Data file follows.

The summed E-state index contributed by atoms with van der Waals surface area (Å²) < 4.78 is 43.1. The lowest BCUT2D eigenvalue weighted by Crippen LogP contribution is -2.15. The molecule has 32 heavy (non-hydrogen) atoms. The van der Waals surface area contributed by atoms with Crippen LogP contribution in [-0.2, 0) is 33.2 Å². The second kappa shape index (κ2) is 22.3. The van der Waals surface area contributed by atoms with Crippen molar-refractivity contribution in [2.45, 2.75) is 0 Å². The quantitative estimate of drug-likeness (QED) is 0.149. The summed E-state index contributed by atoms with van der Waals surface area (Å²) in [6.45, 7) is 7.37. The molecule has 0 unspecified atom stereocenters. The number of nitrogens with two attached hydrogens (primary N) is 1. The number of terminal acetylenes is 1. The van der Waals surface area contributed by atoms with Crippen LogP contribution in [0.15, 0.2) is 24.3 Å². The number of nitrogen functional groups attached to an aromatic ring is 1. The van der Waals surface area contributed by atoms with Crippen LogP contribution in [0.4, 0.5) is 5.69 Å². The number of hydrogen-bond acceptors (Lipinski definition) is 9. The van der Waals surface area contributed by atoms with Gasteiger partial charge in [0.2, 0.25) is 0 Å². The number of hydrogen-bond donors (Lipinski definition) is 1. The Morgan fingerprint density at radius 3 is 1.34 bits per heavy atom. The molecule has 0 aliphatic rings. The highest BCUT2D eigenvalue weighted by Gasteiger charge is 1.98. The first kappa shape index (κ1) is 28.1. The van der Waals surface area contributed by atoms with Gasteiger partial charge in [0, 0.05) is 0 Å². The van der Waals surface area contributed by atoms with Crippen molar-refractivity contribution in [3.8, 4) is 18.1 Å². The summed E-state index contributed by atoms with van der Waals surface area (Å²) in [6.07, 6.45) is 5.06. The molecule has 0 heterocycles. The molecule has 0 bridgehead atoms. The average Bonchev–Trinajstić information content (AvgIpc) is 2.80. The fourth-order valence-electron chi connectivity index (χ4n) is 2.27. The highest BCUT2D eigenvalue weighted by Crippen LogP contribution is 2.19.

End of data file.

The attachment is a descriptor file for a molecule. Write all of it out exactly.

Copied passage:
The summed E-state index contributed by atoms with van der Waals surface area (Å²) < 4.78 is 43.1. The lowest BCUT2D eigenvalue weighted by Crippen LogP contribution is -2.15. The molecule has 32 heavy (non-hydrogen) atoms. The van der Waals surface area contributed by atoms with Crippen LogP contribution in [-0.2, 0) is 33.2 Å². The second kappa shape index (κ2) is 22.3. The van der Waals surface area contributed by atoms with Crippen molar-refractivity contribution in [2.45, 2.75) is 0 Å². The quantitative estimate of drug-likeness (QED) is 0.149. The summed E-state index contributed by atoms with van der Waals surface area (Å²) in [6.45, 7) is 7.37. The molecule has 0 unspecified atom stereocenters. The number of nitrogens with two attached hydrogens (primary N) is 1. The number of terminal acetylenes is 1. The van der Waals surface area contributed by atoms with Crippen LogP contribution in [0.15, 0.2) is 24.3 Å². The number of nitrogen functional groups attached to an aromatic ring is 1. The van der Waals surface area contributed by atoms with Crippen LogP contribution in [0.4, 0.5) is 5.69 Å². The number of hydrogen-bond acceptors (Lipinski definition) is 9. The van der Waals surface area contributed by atoms with Gasteiger partial charge in [0.2, 0.25) is 0 Å². The number of hydrogen-bond donors (Lipinski definition) is 1. The Morgan fingerprint density at radius 3 is 1.34 bits per heavy atom. The molecule has 0 aliphatic rings. The highest BCUT2D eigenvalue weighted by Gasteiger charge is 1.98. The first kappa shape index (κ1) is 28.1. The van der Waals surface area contributed by atoms with Gasteiger partial charge in [0, 0.05) is 0 Å². The van der Waals surface area contributed by atoms with Crippen molar-refractivity contribution in [3.8, 4) is 18.1 Å². The summed E-state index contributed by atoms with van der Waals surface area (Å²) in [6.07, 6.45) is 5.06. The molecule has 0 heterocycles. The molecule has 0 bridgehead atoms. The average Bonchev–Trinajstić information content (AvgIpc) is 2.80. The fourth-order valence-electron chi connectivity index (χ4n) is 2.27. The highest BCUT2D eigenvalue weighted by Crippen LogP contribution is 2.19.